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Catholic News Herald

Serving Christ and Connecting Catholics in Western North Carolina

lawlorFor years, every Monday about 7:20 a.m. I heard the distinctive sound of the screen porch door slamming shut over at my neighbor's house. That sound informed me that my father was on his way over for our morning Mass at 7:30 a.m. and that he would be coming through the back door in about 30 seconds.

Like many people, I look forward to my day off. On Sundays after the last Mass, the last baptism, the last confession and the last meeting, I usually head to my cottage of refuge in my hometown about one hour's drive from the parish. After my ordination 20 years ago, I used to always concelebrate the morning Mass on my day off in my home parish. After my mother's death 17 years ago, my father, who had already retired, began to attend as well. He mentioned to me that as his wife had been called quite suddenly from this life at the age of 59, he recognized the reality that he could be next and he wanted to prepare. For years, a small group of us would pray Morning Prayer after the Mass and then go out for breakfast. After a while, one of my brothers, a lector, also began to join us for the Monday Mass and breakfast.

About 12 years ago, I bought Dad's back lot and built a modest home for my day off and possible future retirement. Meanwhile, Dad sold the homeplace and became a renter. Soon after, the little bungalow beside mine became available and I asked Dad if he would like to move in there if I bought the house. He always liked that house, he told me, and, yes, he would like to live there. It was an interesting turn of events: I had once rented from Dad and now he rented from me! I promised him that I would never raise his rent and that he could live in the house for as long as he wanted.

Eventually, I began offering the Monday morning Mass in my house, and then I would cook breakfast for Dad and my brother Eric. Over breakfast, we usually had a lively discussion over the latest political news, events and intrigue in town and in the local parish, and Dad would tell us all about the latest health fad or conspiracy theory. We called ourselves the three bachelors. Dad, a fine engineer and brilliant mathematician, was in many ways a humble man who didn't mind the cheap seats, the bargain brands or even cheap wine.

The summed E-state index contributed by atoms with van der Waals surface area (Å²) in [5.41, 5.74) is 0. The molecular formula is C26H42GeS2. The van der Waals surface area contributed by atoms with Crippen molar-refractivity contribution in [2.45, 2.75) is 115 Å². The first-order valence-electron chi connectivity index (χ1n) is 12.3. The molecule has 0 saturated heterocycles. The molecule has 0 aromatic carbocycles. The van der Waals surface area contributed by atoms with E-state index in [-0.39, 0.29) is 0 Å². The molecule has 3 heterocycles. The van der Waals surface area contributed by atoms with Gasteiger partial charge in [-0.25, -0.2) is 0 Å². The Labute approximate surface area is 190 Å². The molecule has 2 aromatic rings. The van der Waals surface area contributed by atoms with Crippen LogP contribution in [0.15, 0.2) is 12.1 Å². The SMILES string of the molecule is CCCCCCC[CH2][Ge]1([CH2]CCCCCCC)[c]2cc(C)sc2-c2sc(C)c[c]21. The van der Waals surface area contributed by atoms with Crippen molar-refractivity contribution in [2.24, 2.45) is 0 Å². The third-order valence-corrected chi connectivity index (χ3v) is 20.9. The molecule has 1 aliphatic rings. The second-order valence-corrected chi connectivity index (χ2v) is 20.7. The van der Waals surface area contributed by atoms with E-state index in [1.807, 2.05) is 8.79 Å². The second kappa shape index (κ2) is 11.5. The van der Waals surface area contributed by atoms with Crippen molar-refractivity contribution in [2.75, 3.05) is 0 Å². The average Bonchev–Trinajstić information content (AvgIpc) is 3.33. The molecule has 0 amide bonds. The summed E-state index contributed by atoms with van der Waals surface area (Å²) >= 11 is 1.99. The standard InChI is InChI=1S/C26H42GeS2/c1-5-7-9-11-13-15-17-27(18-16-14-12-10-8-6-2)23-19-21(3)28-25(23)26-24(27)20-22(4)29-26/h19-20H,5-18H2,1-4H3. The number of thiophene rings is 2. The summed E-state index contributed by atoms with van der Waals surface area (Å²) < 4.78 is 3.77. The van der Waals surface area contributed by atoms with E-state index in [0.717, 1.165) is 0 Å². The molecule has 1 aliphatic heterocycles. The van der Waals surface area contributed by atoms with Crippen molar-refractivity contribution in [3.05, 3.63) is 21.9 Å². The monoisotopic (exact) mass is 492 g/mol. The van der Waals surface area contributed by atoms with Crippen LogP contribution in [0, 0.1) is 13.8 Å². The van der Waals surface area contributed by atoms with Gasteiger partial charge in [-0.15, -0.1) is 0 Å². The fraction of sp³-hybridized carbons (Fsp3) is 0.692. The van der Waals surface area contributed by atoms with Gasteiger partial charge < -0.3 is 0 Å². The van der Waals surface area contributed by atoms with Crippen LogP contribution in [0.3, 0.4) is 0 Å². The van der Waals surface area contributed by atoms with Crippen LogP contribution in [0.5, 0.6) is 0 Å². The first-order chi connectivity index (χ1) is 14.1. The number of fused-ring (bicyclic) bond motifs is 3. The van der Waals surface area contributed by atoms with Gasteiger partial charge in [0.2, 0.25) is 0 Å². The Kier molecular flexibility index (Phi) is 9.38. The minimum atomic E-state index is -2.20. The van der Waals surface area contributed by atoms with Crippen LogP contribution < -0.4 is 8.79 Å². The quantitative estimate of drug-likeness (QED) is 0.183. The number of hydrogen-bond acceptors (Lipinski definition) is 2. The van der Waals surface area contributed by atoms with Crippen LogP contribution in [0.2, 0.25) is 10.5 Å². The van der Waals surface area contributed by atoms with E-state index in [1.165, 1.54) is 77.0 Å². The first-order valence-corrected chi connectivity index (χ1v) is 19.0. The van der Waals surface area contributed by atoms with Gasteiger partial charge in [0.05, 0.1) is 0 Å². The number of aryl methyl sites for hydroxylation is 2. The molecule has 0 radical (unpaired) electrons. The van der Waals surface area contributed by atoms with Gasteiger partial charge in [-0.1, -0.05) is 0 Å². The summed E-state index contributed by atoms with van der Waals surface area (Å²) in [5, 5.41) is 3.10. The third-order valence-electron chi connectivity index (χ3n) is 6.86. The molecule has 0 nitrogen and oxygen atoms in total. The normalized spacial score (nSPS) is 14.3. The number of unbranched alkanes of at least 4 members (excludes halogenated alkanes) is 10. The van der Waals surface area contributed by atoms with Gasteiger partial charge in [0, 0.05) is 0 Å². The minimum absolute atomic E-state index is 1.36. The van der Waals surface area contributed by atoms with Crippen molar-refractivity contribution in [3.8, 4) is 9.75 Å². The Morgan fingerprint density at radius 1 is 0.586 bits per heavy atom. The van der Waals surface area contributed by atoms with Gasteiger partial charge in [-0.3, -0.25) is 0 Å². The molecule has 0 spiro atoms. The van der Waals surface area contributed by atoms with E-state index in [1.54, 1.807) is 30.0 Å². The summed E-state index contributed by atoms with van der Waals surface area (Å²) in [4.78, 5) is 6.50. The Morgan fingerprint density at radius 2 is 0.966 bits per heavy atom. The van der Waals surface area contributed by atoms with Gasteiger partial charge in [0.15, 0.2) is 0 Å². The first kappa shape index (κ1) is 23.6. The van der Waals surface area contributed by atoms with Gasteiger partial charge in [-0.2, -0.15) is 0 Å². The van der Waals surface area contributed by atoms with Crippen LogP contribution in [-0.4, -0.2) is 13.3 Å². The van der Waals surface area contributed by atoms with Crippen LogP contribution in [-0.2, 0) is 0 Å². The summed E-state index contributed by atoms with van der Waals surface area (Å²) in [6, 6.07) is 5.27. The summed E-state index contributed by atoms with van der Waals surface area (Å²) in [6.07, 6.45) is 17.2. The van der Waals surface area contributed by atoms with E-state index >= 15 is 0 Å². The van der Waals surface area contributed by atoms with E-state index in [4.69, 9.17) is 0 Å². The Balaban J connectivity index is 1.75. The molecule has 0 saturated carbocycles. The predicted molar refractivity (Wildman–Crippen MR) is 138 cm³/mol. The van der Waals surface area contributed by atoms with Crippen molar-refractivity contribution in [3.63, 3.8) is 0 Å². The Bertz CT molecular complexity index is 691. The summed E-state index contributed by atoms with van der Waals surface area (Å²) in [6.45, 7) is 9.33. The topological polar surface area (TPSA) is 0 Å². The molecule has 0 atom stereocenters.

061016 Lawlor dadFather Mark Lawlor and his father Michael Lawlor are pictured during a sailing trip off the coast of Maine. (Photo provided)About a year ago, on a Monday morning, I was in my easy chair and at 7:20 a.m., I didn't hear the slam of the screen porch door. It was an eerie silence. At 7:30, my brother Eric arrived and asked, "Where's Dad?" I told him that I didn't know. When I had arrived on Sunday evening, I saw his light on and his car in the driveway. I usually didn't check in with him if it was already Sunday evening. We quickly went next door with some anxiety. Entering the home, we found Dad lifeless on the floor, resulting from an apparent heart attack. It was a sight that we certainly won't forget. Our father, our travel companion and our friend, had been called from us to his eternal home. Dad was 80.

As I was preparing the homily for his funeral Mass, a verse from Psalm 90 came to me: "Our span is 70 years, or 80 for those who are strong. " I thought to myself, "Dad would be pleased to know that he was considered strong by the psalmist."

Eric and I continue the tradition of Monday morning Mass and breakfast. There is, however, an empty space around the altar and the breakfast table. We miss Dad and I will always miss the sound of the slamming of the screen porch door that signaled he was on his way.

 

Father Mark Lawlor is the pastor of St. Vincent de Paul Church in Charlotte.